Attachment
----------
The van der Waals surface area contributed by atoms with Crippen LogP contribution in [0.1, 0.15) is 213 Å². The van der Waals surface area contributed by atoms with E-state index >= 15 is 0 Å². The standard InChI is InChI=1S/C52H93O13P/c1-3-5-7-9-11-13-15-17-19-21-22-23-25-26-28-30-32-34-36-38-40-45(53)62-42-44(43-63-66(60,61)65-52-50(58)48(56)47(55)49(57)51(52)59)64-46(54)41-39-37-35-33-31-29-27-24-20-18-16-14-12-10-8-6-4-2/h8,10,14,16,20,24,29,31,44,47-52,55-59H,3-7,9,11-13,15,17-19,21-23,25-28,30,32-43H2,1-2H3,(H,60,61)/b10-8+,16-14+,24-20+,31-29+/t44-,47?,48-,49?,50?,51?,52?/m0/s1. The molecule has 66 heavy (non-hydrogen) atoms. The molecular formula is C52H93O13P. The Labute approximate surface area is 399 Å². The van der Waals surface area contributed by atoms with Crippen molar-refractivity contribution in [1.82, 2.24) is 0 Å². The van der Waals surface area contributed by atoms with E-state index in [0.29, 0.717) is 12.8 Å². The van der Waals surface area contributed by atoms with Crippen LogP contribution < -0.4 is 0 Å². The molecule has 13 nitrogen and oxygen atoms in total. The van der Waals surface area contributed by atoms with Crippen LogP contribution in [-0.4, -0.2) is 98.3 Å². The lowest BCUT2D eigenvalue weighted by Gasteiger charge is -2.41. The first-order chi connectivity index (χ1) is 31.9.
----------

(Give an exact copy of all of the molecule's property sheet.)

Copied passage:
The van der Waals surface area contributed by atoms with Crippen LogP contribution in [0.1, 0.15) is 213 Å². The van der Waals surface area contributed by atoms with E-state index >= 15 is 0 Å². The standard InChI is InChI=1S/C52H93O13P/c1-3-5-7-9-11-13-15-17-19-21-22-23-25-26-28-30-32-34-36-38-40-45(53)62-42-44(43-63-66(60,61)65-52-50(58)48(56)47(55)49(57)51(52)59)64-46(54)41-39-37-35-33-31-29-27-24-20-18-16-14-12-10-8-6-4-2/h8,10,14,16,20,24,29,31,44,47-52,55-59H,3-7,9,11-13,15,17-19,21-23,25-28,30,32-43H2,1-2H3,(H,60,61)/b10-8+,16-14+,24-20+,31-29+/t44-,47?,48-,49?,50?,51?,52?/m0/s1. The molecule has 66 heavy (non-hydrogen) atoms. The molecular formula is C52H93O13P. The Labute approximate surface area is 399 Å². The van der Waals surface area contributed by atoms with Crippen molar-refractivity contribution in [1.82, 2.24) is 0 Å². The van der Waals surface area contributed by atoms with E-state index in [0.29, 0.717) is 12.8 Å². The van der Waals surface area contributed by atoms with Crippen LogP contribution < -0.4 is 0 Å². The molecule has 13 nitrogen and oxygen atoms in total. The van der Waals surface area contributed by atoms with Crippen LogP contribution in [-0.4, -0.2) is 98.3 Å². The lowest BCUT2D eigenvalue weighted by Gasteiger charge is -2.41. The first-order chi connectivity index (χ1) is 31.9.